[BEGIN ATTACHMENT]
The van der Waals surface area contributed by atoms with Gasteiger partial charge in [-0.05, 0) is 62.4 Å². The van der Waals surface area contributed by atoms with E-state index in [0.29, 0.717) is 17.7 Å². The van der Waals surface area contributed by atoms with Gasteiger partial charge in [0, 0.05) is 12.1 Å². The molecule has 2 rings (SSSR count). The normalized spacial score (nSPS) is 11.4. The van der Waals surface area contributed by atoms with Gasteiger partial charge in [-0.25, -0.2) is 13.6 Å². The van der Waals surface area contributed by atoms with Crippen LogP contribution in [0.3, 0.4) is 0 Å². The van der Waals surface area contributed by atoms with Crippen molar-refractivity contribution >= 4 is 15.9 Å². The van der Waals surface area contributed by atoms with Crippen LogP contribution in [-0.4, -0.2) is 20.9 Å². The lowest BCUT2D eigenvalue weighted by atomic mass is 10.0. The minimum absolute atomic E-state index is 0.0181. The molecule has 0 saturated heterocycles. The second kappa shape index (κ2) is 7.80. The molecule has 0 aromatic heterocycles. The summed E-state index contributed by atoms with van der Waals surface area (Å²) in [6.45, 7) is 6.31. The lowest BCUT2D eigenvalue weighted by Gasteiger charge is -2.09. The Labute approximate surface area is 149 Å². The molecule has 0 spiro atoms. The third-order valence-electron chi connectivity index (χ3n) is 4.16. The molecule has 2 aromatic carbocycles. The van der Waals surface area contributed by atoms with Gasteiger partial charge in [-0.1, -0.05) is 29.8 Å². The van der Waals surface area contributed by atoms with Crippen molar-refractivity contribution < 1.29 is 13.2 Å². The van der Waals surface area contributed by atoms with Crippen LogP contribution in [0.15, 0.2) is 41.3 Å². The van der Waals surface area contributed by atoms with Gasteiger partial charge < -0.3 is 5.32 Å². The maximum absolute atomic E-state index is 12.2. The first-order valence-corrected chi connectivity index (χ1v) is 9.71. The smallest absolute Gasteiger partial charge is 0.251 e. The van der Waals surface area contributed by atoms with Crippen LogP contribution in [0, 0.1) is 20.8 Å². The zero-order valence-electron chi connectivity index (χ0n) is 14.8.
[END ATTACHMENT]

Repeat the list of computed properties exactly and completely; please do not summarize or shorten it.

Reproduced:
The van der Waals surface area contributed by atoms with Gasteiger partial charge in [-0.05, 0) is 62.4 Å². The van der Waals surface area contributed by atoms with E-state index in [0.29, 0.717) is 17.7 Å². The van der Waals surface area contributed by atoms with Gasteiger partial charge in [0, 0.05) is 12.1 Å². The molecule has 2 rings (SSSR count). The normalized spacial score (nSPS) is 11.4. The van der Waals surface area contributed by atoms with Gasteiger partial charge in [-0.25, -0.2) is 13.6 Å². The van der Waals surface area contributed by atoms with Crippen LogP contribution in [0.3, 0.4) is 0 Å². The van der Waals surface area contributed by atoms with Crippen molar-refractivity contribution >= 4 is 15.9 Å². The van der Waals surface area contributed by atoms with Crippen LogP contribution in [-0.4, -0.2) is 20.9 Å². The lowest BCUT2D eigenvalue weighted by atomic mass is 10.0. The minimum absolute atomic E-state index is 0.0181. The molecule has 0 saturated heterocycles. The second kappa shape index (κ2) is 7.80. The molecule has 0 aromatic heterocycles. The summed E-state index contributed by atoms with van der Waals surface area (Å²) in [6.45, 7) is 6.31. The lowest BCUT2D eigenvalue weighted by Gasteiger charge is -2.09. The Labute approximate surface area is 149 Å². The molecule has 0 spiro atoms. The third-order valence-electron chi connectivity index (χ3n) is 4.16. The molecule has 2 aromatic carbocycles. The van der Waals surface area contributed by atoms with Gasteiger partial charge in [-0.1, -0.05) is 29.8 Å². The van der Waals surface area contributed by atoms with Crippen molar-refractivity contribution < 1.29 is 13.2 Å². The van der Waals surface area contributed by atoms with Crippen LogP contribution in [0.15, 0.2) is 41.3 Å². The van der Waals surface area contributed by atoms with Gasteiger partial charge < -0.3 is 5.32 Å². The maximum absolute atomic E-state index is 12.2. The first-order valence-corrected chi connectivity index (χ1v) is 9.71. The smallest absolute Gasteiger partial charge is 0.251 e. The van der Waals surface area contributed by atoms with Crippen LogP contribution in [0, 0.1) is 20.8 Å². The zero-order valence-electron chi connectivity index (χ0n) is 14.8.